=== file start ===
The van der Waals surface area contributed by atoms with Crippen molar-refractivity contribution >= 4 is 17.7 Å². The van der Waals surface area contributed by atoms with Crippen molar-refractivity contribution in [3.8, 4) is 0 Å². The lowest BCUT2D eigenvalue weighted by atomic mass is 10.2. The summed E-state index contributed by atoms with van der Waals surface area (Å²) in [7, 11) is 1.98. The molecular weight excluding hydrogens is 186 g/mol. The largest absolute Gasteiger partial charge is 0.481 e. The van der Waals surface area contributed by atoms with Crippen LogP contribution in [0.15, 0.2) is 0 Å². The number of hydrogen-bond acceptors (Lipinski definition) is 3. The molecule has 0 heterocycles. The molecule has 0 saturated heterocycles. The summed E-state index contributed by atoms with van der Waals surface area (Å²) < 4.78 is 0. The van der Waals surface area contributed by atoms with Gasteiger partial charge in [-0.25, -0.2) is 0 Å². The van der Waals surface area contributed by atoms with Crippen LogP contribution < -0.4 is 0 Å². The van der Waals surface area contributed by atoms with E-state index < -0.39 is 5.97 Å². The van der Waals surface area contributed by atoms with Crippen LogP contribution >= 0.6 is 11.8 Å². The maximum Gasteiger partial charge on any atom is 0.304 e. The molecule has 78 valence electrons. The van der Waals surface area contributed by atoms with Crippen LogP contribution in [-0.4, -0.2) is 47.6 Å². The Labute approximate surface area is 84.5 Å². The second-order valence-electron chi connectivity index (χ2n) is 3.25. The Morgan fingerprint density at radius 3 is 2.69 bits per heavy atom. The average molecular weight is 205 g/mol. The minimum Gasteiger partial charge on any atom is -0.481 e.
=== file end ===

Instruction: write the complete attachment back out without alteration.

The van der Waals surface area contributed by atoms with Crippen molar-refractivity contribution >= 4 is 17.7 Å². The van der Waals surface area contributed by atoms with Crippen molar-refractivity contribution in [3.8, 4) is 0 Å². The lowest BCUT2D eigenvalue weighted by atomic mass is 10.2. The summed E-state index contributed by atoms with van der Waals surface area (Å²) in [7, 11) is 1.98. The molecular weight excluding hydrogens is 186 g/mol. The largest absolute Gasteiger partial charge is 0.481 e. The van der Waals surface area contributed by atoms with Crippen LogP contribution in [0.15, 0.2) is 0 Å². The number of hydrogen-bond acceptors (Lipinski definition) is 3. The molecule has 0 heterocycles. The molecule has 0 saturated heterocycles. The summed E-state index contributed by atoms with van der Waals surface area (Å²) < 4.78 is 0. The van der Waals surface area contributed by atoms with Gasteiger partial charge in [-0.25, -0.2) is 0 Å². The van der Waals surface area contributed by atoms with Crippen LogP contribution < -0.4 is 0 Å². The van der Waals surface area contributed by atoms with E-state index < -0.39 is 5.97 Å². The van der Waals surface area contributed by atoms with Crippen LogP contribution >= 0.6 is 11.8 Å². The maximum Gasteiger partial charge on any atom is 0.304 e. The molecule has 78 valence electrons. The van der Waals surface area contributed by atoms with Crippen LogP contribution in [-0.4, -0.2) is 47.6 Å². The Labute approximate surface area is 84.5 Å². The second-order valence-electron chi connectivity index (χ2n) is 3.25. The Morgan fingerprint density at radius 3 is 2.69 bits per heavy atom. The average molecular weight is 205 g/mol. The minimum Gasteiger partial charge on any atom is -0.481 e.